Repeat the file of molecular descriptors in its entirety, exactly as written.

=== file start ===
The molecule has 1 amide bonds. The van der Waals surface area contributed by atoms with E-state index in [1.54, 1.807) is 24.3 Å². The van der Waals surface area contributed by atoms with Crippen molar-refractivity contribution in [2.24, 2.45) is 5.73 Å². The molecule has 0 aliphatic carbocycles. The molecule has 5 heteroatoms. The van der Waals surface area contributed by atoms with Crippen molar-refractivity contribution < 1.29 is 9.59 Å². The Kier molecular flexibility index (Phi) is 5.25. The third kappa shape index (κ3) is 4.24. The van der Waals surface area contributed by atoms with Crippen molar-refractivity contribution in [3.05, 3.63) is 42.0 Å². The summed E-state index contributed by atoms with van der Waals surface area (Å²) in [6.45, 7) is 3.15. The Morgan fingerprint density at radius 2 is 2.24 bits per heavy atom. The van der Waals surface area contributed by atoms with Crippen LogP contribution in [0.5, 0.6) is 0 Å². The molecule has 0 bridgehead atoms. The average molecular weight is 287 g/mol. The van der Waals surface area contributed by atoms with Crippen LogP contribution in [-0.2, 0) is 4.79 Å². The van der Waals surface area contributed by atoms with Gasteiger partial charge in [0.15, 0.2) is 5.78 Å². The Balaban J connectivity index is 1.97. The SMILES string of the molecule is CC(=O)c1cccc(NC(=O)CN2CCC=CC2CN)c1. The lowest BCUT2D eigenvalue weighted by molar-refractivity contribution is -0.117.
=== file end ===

The molecule has 1 amide bonds. The van der Waals surface area contributed by atoms with E-state index in [1.54, 1.807) is 24.3 Å². The van der Waals surface area contributed by atoms with Crippen molar-refractivity contribution in [2.24, 2.45) is 5.73 Å². The molecule has 0 aliphatic carbocycles. The molecule has 5 heteroatoms. The van der Waals surface area contributed by atoms with Crippen molar-refractivity contribution < 1.29 is 9.59 Å². The Kier molecular flexibility index (Phi) is 5.25. The third kappa shape index (κ3) is 4.24. The van der Waals surface area contributed by atoms with Crippen molar-refractivity contribution in [3.05, 3.63) is 42.0 Å². The summed E-state index contributed by atoms with van der Waals surface area (Å²) in [6.45, 7) is 3.15. The Morgan fingerprint density at radius 2 is 2.24 bits per heavy atom. The van der Waals surface area contributed by atoms with Crippen LogP contribution in [0.5, 0.6) is 0 Å². The molecule has 0 bridgehead atoms. The average molecular weight is 287 g/mol. The van der Waals surface area contributed by atoms with Crippen LogP contribution in [-0.2, 0) is 4.79 Å². The van der Waals surface area contributed by atoms with Gasteiger partial charge in [0.15, 0.2) is 5.78 Å². The Balaban J connectivity index is 1.97. The SMILES string of the molecule is CC(=O)c1cccc(NC(=O)CN2CCC=CC2CN)c1. The lowest BCUT2D eigenvalue weighted by molar-refractivity contribution is -0.117.